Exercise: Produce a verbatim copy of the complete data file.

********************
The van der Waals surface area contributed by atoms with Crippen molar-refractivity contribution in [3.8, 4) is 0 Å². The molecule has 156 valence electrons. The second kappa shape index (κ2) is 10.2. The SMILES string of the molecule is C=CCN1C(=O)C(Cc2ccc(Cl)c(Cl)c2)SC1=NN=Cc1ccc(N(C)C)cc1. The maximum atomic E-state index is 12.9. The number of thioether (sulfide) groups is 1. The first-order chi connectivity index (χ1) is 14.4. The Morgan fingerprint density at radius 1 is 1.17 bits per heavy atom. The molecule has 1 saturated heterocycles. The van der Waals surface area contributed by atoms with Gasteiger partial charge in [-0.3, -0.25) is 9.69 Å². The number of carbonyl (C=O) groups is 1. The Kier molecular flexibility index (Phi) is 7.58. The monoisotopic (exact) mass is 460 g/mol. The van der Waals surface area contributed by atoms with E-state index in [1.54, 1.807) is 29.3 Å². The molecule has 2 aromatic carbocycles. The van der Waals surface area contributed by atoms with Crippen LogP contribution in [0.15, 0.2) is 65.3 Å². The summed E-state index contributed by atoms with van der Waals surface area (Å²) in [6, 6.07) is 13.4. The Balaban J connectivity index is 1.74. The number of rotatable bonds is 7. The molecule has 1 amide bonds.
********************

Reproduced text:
The van der Waals surface area contributed by atoms with Crippen molar-refractivity contribution in [3.8, 4) is 0 Å². The molecule has 156 valence electrons. The second kappa shape index (κ2) is 10.2. The SMILES string of the molecule is C=CCN1C(=O)C(Cc2ccc(Cl)c(Cl)c2)SC1=NN=Cc1ccc(N(C)C)cc1. The maximum atomic E-state index is 12.9. The number of thioether (sulfide) groups is 1. The first-order chi connectivity index (χ1) is 14.4. The Morgan fingerprint density at radius 1 is 1.17 bits per heavy atom. The molecule has 1 saturated heterocycles. The van der Waals surface area contributed by atoms with Gasteiger partial charge in [-0.3, -0.25) is 9.69 Å². The number of carbonyl (C=O) groups is 1. The Kier molecular flexibility index (Phi) is 7.58. The monoisotopic (exact) mass is 460 g/mol. The van der Waals surface area contributed by atoms with E-state index in [1.54, 1.807) is 29.3 Å². The molecule has 2 aromatic carbocycles. The van der Waals surface area contributed by atoms with Crippen LogP contribution in [0.15, 0.2) is 65.3 Å². The summed E-state index contributed by atoms with van der Waals surface area (Å²) in [6, 6.07) is 13.4. The Balaban J connectivity index is 1.74. The number of rotatable bonds is 7. The molecule has 1 amide bonds.